Late summer has a way of contracting and stretching at the same time, doesn't it? Contracting, in that there's a last urge to enjoy summertime, before school begins. For us, that was some three weeks ago. Stretching, in that outdoors the days are still long, still dreamy, still inviting you to watch the ripening world. When I've been able to, that's just what I've done.
Things that grow seemed to be asking me to draw and paint them, so I've switched gears and have pulled out the pencils. Long in love with eighteenth century floral drawings, especially those on textiles, and especially those that were more demotic, calligraphic, impressionistic, than naturalistic, it seemed right to draw that way. Carnations grafted to bachelor's buttons, daisies to roses, ivy leaves and bamboo leaves feeding the same stems.
I've looked at images of textiles on museum sites all over the world, choosing the Chinese designs since they have appealed the most. I've compared the styles, varying by unnamed artist and by time period, compared reedy wiggly designs with those whose flowers burst in sprays, those with narrow wandering stems, those with fat brown stems, those with more naturalistic flowers, those with imaginative takes on flowers that never were.
Common to them all: inked drawings at base, white under flowers, and washes of color from a limited palette, rapidly, loosely, almost poster-ishly applied when you look at a little more than brush-length distance. This was decorative art, not fine art, made for use, not for a frame, but its brush freedom is just beautiful to me, its disregard of staying within the lines as much intentional as hurried and with an eye to maximum dollar return, at least to my eye.
Then I read up on pigments and paints used during the period, and which were used on what, and about the exchange and mixing of designs and colors among the West, South Asia, and East Asia. Complicated, but oh, so much fun! You could study color for a lifetime.
Here below, an unfinished watercolor pencil drawing. When done, the wandering stem will launch flowers and leaves to every reach of that paper.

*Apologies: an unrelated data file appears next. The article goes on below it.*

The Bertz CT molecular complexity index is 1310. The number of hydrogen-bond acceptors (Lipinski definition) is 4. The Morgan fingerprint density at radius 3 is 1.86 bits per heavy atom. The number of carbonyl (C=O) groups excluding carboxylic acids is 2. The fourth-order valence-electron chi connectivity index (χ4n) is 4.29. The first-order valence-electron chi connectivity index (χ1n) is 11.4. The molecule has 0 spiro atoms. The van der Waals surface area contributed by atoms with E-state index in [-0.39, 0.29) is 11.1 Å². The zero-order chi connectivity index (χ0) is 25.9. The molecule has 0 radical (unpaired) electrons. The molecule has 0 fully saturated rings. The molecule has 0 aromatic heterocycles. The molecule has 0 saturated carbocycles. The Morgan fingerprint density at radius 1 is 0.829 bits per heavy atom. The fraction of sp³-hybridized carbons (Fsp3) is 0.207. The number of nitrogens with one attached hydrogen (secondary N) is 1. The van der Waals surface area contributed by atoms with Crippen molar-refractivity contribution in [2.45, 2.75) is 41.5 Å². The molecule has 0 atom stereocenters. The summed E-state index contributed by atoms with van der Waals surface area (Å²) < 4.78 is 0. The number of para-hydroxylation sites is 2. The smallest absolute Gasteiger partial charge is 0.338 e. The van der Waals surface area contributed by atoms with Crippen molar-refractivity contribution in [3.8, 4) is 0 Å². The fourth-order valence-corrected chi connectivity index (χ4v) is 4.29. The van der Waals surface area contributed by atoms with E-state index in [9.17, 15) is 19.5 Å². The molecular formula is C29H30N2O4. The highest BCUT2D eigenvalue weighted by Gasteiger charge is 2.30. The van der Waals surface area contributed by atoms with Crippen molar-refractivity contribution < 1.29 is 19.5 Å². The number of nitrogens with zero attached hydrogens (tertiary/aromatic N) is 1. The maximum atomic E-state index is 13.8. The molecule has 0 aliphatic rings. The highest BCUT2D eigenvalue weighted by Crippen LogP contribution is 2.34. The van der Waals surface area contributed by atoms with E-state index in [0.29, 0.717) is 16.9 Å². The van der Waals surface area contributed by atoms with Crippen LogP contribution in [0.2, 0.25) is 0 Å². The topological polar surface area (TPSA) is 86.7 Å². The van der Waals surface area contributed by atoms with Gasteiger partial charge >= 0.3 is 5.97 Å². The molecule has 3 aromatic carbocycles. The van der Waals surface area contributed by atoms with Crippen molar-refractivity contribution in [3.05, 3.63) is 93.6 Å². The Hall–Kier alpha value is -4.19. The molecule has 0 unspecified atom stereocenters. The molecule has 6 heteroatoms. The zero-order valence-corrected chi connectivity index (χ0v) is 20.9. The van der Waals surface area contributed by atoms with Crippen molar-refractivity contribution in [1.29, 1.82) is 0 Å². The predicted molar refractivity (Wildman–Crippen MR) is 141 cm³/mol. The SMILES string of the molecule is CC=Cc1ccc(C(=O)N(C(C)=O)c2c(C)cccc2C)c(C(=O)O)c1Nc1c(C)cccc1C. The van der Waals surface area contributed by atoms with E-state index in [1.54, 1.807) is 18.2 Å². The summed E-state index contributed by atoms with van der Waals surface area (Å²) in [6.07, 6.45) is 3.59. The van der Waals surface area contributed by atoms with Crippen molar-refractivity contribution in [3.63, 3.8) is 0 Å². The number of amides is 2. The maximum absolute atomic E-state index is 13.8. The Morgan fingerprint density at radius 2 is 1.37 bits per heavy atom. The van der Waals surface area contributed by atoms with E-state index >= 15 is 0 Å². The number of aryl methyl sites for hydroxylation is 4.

The two views earlier are very close up, this one is at about a normal distance the eye might be from the work.
Looking at the drawing critically, there should be more yellow: cadmium yellow has replaced the orpiment (a rich lemon yellow) that was used then but is, as so many of their paints were, toxic. There should also be a red, too, a vermilion. Vermilion is still available, thank goodness. Many of the colors here are fudged, since the colors originally used are either no longer available at all, even by natural pigment companies, due to their toxicity or lack of color fastness, or even if still made for oil paints, for instance, aren't sold by Prismacolor or the other company whose black pencil I bought.
I've been drawing flowers seemingly forever, at least since junior high, when Medieval manuscript illumination was all I could think about after school. Later it was bell flowers and acanthus leaves, after 1780s wall paintings and applied plaster decorations. Still later, Rapidograph ink drawings, colored in with pencil in one or two spots, of flowers in windowsills. Take-offs, I guess, of mid-century illustrators. Who knows? It was back in the '80s. Finally, for some twenty-plus years, impressions of just-picked flowers, drawn in a limited palette on cards to friends and family, drawn from the head, hardly from nature. Now, I'm more than ready for a new foray, but back into an older style.
What a blast. Let's see where this leads over time.
Before we go, here's what the boys have been doing, or one boy, in particular: making sure his brother's animals have their lunch.